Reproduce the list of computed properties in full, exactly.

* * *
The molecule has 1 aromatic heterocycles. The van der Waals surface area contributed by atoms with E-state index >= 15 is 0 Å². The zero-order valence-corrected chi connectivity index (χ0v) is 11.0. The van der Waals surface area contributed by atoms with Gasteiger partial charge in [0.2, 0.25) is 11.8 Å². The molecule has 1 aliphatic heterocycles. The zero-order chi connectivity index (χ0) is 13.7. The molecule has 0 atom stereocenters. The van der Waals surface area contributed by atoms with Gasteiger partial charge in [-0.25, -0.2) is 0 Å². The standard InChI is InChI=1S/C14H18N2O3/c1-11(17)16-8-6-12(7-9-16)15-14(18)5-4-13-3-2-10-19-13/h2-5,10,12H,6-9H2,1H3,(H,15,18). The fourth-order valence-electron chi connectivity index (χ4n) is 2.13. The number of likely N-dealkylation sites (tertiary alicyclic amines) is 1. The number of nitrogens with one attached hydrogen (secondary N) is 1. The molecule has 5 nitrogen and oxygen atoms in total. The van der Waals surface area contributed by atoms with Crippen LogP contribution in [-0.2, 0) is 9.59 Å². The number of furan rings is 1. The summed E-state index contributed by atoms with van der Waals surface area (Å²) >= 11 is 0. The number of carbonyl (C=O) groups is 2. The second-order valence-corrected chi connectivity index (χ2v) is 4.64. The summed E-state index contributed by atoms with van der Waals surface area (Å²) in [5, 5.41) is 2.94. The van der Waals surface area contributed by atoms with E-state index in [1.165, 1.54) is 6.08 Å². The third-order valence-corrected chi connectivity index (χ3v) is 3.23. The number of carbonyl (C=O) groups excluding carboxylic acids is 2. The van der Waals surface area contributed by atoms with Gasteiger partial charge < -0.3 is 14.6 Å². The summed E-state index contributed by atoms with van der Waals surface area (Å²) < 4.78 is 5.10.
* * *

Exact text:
The molecule has 1 aromatic heterocycles. The van der Waals surface area contributed by atoms with E-state index >= 15 is 0 Å². The zero-order valence-corrected chi connectivity index (χ0v) is 11.0. The van der Waals surface area contributed by atoms with Gasteiger partial charge in [0.2, 0.25) is 11.8 Å². The molecule has 1 aliphatic heterocycles. The zero-order chi connectivity index (χ0) is 13.7. The molecule has 0 atom stereocenters. The van der Waals surface area contributed by atoms with Gasteiger partial charge in [-0.25, -0.2) is 0 Å². The standard InChI is InChI=1S/C14H18N2O3/c1-11(17)16-8-6-12(7-9-16)15-14(18)5-4-13-3-2-10-19-13/h2-5,10,12H,6-9H2,1H3,(H,15,18). The fourth-order valence-electron chi connectivity index (χ4n) is 2.13. The number of likely N-dealkylation sites (tertiary alicyclic amines) is 1. The number of nitrogens with one attached hydrogen (secondary N) is 1. The molecule has 5 nitrogen and oxygen atoms in total. The van der Waals surface area contributed by atoms with Crippen LogP contribution in [-0.2, 0) is 9.59 Å². The number of furan rings is 1. The summed E-state index contributed by atoms with van der Waals surface area (Å²) >= 11 is 0. The number of carbonyl (C=O) groups is 2. The second-order valence-corrected chi connectivity index (χ2v) is 4.64. The summed E-state index contributed by atoms with van der Waals surface area (Å²) in [5, 5.41) is 2.94. The van der Waals surface area contributed by atoms with E-state index in [1.165, 1.54) is 6.08 Å². The third-order valence-corrected chi connectivity index (χ3v) is 3.23. The number of carbonyl (C=O) groups excluding carboxylic acids is 2. The van der Waals surface area contributed by atoms with Gasteiger partial charge < -0.3 is 14.6 Å². The summed E-state index contributed by atoms with van der Waals surface area (Å²) < 4.78 is 5.10.